According to Melville Macnaghten's memoranda Michael Ostrog was "...a Russian doctor, and a convict who was subsequently detained in a lunatic asylum as a homicidal maniac. This man's antecedents were of the worst possible type, and his whereabouts at the time of the murders could never be ascertained."
As with the other names that Macnaghten included on his list, Ostrog seems a likely contender for the mantle of Jack the Ripper.
But, once more, Macnaghten appears to have known surprisingly little about yet another of his suspects.
Ostrog was a petty thief and con artist whose adult years consisted of several long periods of incarceration.
His only recorded act of violence, however, in a long criminal career, was when he was arrested in 1873 by Police Superintendent Thomas Oswald on whom he pulled a revolver at the police station.
One newspaper described Ostrog as having "a clever head, a good education and polished manners," and observed that he "would be certain to succeed in almost any honest life to which he might devote himself, but who nevertheless, is an inveterate criminal…"
Following a particularly harsh prison sentence of almost ten years for pilfering a few books and a silver cup - the total worth of which were no more than £5 - Ostrog was released on 28th August 1883.
But, by 1887, he was up to his old tricks and he stole a metal tankard from the Royal Military Academy at Woolwich. Apprehended after a chase, he was arrested and committed for trial at the Central Criminal Court, or Old Bailey.
During his trial he began to show signs of insanity and, despite the belief of several police officers and doctors that he was "shamming it," he was certified insane and transferred to the Surrey Pauper Lunatic Asylum in Tooting, where his occupation was registered as a Jewish surgeon.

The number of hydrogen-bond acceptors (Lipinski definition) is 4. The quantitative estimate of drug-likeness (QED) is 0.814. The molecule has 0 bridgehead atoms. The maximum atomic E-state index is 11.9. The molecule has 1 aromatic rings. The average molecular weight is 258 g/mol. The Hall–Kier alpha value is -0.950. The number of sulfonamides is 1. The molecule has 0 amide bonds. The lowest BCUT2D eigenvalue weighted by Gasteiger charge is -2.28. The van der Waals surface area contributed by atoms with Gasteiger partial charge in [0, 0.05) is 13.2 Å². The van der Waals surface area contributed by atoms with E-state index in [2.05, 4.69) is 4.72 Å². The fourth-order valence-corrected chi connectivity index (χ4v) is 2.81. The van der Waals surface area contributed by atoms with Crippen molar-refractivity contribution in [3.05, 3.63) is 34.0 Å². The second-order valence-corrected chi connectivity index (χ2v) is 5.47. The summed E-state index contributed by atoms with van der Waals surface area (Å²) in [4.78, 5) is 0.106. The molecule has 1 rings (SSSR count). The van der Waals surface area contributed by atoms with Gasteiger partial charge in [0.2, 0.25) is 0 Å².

He would be discharged on 10th March 1888, and as far as the Police - to whom he was to report regularly as a condition of his release - were concerned, he disappeared without a trace.
Later that year, at the height of the Ripper scare, when the consensus amongst the police detectives was that they were looking for a lunatic with medical knowledge, they began looking into all asylum releases that might coincide with the start of the murders.
It may have been this search that brought Ostrog's name into the investigation, and which later encouraged Macnaghten to include him on his list of three suspects. Certainly, Ostrog's failure to report to the police led to his name and description being published in the Police Gazette on 26th October 1888.
The description concluded with the warning that "Special attention is called to this dangerous man."
Following another appeal in the Police Gazette, Ostrog was apprehended on 17th April 1891. Certified insane, he was sent to Banstead Lunatic Asylum where it was reported that he was suicidal but not dangerous to others.
Significantly, Melville Macnaghten asked the Medical Officer at Banstead to inform the police if Ostrog was discharged. This happened in 1893, and he promptly returned to a life of thievery, resulting in several more prison terms.
He is last heard of being released from prison under licence on 17th September 1904, after which he disappears from the records.
There is nothing in Ostrog’s long criminal career to suggest that he was homicidal, and there are no records of him ever attacking women.
Furthermore, it seems highly probable that his failure to report to the police following his release from the asylum in March 1888, was because he decided to try his luck in France, where he was arrested under one of his many aliases, and held in custody from 26th July 1888 to 18th November 1888, on which date he was brought to trial.
Given a two year prison sentence, he was held in the lunatic wing of a French prison, until his release in November 1890.
Since this is the crucial period over which the Ripper murders occurred this would tend to rule him out as a suspect.